More than 4,300 people have died and rescuers are racing to pull survivors from beneath the rubble after a devastating earthquake ripped through Turkey and Syria, leaving destruction and debris on each side of the border.
One of the strongest earthquakes to hit the region in a century shook residents from their beds at around 4 a.m. on Monday, sending tremors as far away as Lebanon and Israel.
In Turkey, at least 2,921 people were killed and more than 15,800 others injured, according to Turkey’s head of disaster services, Yunus Sezer.
In neighboring Syria, at least 1,451 people have died. According to the Syrian state news agency SANA, 711 people have died across government-controlled areas, mostly in the regions of Aleppo, Hama, Latakia, and Tartus.
The “White Helmets” group, officially known as the Syria Civil Defense, reported 740 deaths in opposition-controlled areas. Much of northwestern Syria, which borders Turkey, is controlled by anti-government forces amid a bloody civil war that began in 2011.
The epicenter of the 7.8-magnitude quake was 23 kilometers (14.2 miles) east of Nurdagi, in Turkey’s Gaziantep province, at a depth of 24.1 kilometers (14.9 miles), the United States Geological Survey (USGS) said.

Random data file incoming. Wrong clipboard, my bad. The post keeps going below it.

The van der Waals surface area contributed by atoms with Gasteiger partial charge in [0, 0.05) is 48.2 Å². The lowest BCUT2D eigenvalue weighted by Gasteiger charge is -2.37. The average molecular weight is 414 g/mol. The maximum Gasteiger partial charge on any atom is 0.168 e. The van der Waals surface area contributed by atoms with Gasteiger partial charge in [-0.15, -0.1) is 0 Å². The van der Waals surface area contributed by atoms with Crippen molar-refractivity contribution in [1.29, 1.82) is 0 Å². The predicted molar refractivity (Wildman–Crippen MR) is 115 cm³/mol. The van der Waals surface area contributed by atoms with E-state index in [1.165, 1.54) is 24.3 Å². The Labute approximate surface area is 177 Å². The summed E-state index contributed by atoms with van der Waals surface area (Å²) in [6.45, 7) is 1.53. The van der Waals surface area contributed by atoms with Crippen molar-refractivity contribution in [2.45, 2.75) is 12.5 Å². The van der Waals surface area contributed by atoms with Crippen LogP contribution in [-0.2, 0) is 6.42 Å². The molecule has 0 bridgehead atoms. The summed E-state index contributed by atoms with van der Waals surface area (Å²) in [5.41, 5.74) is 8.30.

A series of aftershocks have reverberated throughout the day. The largest, a major quake that measured 7.5 in magnitude, hit in Turkey about nine hours after the initial quake, according to the USGS. That aftershock hit around 95 kilometers (59 miles) north of the original.
Video from the scene in Turkey showed day breaking over rows of collapsed buildings, some with apartments exposed to the elements as people huddled in the freezing cold beside them, waiting for help.
The Syrian health ministry reported damage across the provinces of Aleppo, Latakia, Hama and Tartus, where Russia is leasing a naval facility.
AFP correspondents in northern Syria said terrified residents ran out of their homes after the ground shook.
Even before the tragedy, buildings in Aleppo — Syria’s pre-war commercial hub — often collapsed due to the dilapidated infrastructure, which has suffered from lack of war-time oversight.
Officials cut off natural gas and power supplies across the region as a precaution, also closing schools for two weeks.
“The size of the aftershocks, which may continue for days although mostly decreasing in energy, brings a risk of collapse of structures already weakened by the earlier events,” David Rothery, an earthquake expert at the Open University in Britain.
“This makes search and rescue efforts dangerous.”
Turkey is in one of the world’s most active earthquake zones.
The Turkish region of Duzce suffered a 7.4-magnitude earthquake in 1999, when more than 17,000 people died — including about 1,000 in Istanbul.
Experts have long warned a large quake could devastate Istanbul, a megalopolis of 16 million people filled with rickety homes.